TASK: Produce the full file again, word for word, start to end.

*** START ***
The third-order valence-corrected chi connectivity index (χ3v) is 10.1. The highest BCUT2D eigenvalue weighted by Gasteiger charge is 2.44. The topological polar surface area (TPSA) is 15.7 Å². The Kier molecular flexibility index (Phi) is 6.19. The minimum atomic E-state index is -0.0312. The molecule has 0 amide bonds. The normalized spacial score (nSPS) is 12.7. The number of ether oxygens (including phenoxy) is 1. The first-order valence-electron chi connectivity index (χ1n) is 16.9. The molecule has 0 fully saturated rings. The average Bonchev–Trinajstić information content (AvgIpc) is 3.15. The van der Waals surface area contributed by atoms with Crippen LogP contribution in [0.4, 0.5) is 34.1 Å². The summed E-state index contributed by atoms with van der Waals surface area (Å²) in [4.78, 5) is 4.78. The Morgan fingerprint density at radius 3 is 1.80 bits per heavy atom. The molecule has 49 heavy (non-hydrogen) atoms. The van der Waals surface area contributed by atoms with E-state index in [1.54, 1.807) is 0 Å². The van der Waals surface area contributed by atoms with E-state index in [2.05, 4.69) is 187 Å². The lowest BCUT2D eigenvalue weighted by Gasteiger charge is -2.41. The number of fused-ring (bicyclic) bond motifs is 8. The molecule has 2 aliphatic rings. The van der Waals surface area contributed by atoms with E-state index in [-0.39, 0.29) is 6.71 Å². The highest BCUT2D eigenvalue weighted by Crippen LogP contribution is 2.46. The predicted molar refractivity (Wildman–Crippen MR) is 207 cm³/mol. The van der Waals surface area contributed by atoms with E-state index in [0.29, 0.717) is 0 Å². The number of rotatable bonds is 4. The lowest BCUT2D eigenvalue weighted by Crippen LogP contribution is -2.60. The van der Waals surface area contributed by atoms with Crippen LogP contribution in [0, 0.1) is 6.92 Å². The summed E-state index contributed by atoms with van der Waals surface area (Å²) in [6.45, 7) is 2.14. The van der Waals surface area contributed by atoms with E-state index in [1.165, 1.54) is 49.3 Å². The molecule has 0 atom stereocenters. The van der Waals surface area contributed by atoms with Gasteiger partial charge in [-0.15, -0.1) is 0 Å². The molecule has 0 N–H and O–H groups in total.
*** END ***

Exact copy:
The third-order valence-corrected chi connectivity index (χ3v) is 10.1. The highest BCUT2D eigenvalue weighted by Gasteiger charge is 2.44. The topological polar surface area (TPSA) is 15.7 Å². The Kier molecular flexibility index (Phi) is 6.19. The minimum atomic E-state index is -0.0312. The molecule has 0 amide bonds. The normalized spacial score (nSPS) is 12.7. The number of ether oxygens (including phenoxy) is 1. The first-order valence-electron chi connectivity index (χ1n) is 16.9. The molecule has 0 fully saturated rings. The average Bonchev–Trinajstić information content (AvgIpc) is 3.15. The van der Waals surface area contributed by atoms with Crippen LogP contribution in [0.4, 0.5) is 34.1 Å². The summed E-state index contributed by atoms with van der Waals surface area (Å²) in [4.78, 5) is 4.78. The Morgan fingerprint density at radius 3 is 1.80 bits per heavy atom. The molecule has 49 heavy (non-hydrogen) atoms. The van der Waals surface area contributed by atoms with E-state index in [1.54, 1.807) is 0 Å². The van der Waals surface area contributed by atoms with E-state index in [2.05, 4.69) is 187 Å². The lowest BCUT2D eigenvalue weighted by Gasteiger charge is -2.41. The number of fused-ring (bicyclic) bond motifs is 8. The molecule has 2 aliphatic rings. The van der Waals surface area contributed by atoms with E-state index in [-0.39, 0.29) is 6.71 Å². The highest BCUT2D eigenvalue weighted by Crippen LogP contribution is 2.46. The predicted molar refractivity (Wildman–Crippen MR) is 207 cm³/mol. The van der Waals surface area contributed by atoms with E-state index in [0.29, 0.717) is 0 Å². The number of rotatable bonds is 4. The lowest BCUT2D eigenvalue weighted by Crippen LogP contribution is -2.60. The van der Waals surface area contributed by atoms with Crippen LogP contribution in [0, 0.1) is 6.92 Å². The summed E-state index contributed by atoms with van der Waals surface area (Å²) in [6.45, 7) is 2.14. The van der Waals surface area contributed by atoms with E-state index in [1.165, 1.54) is 49.3 Å². The molecule has 0 atom stereocenters. The van der Waals surface area contributed by atoms with Gasteiger partial charge in [-0.15, -0.1) is 0 Å². The molecule has 0 N–H and O–H groups in total.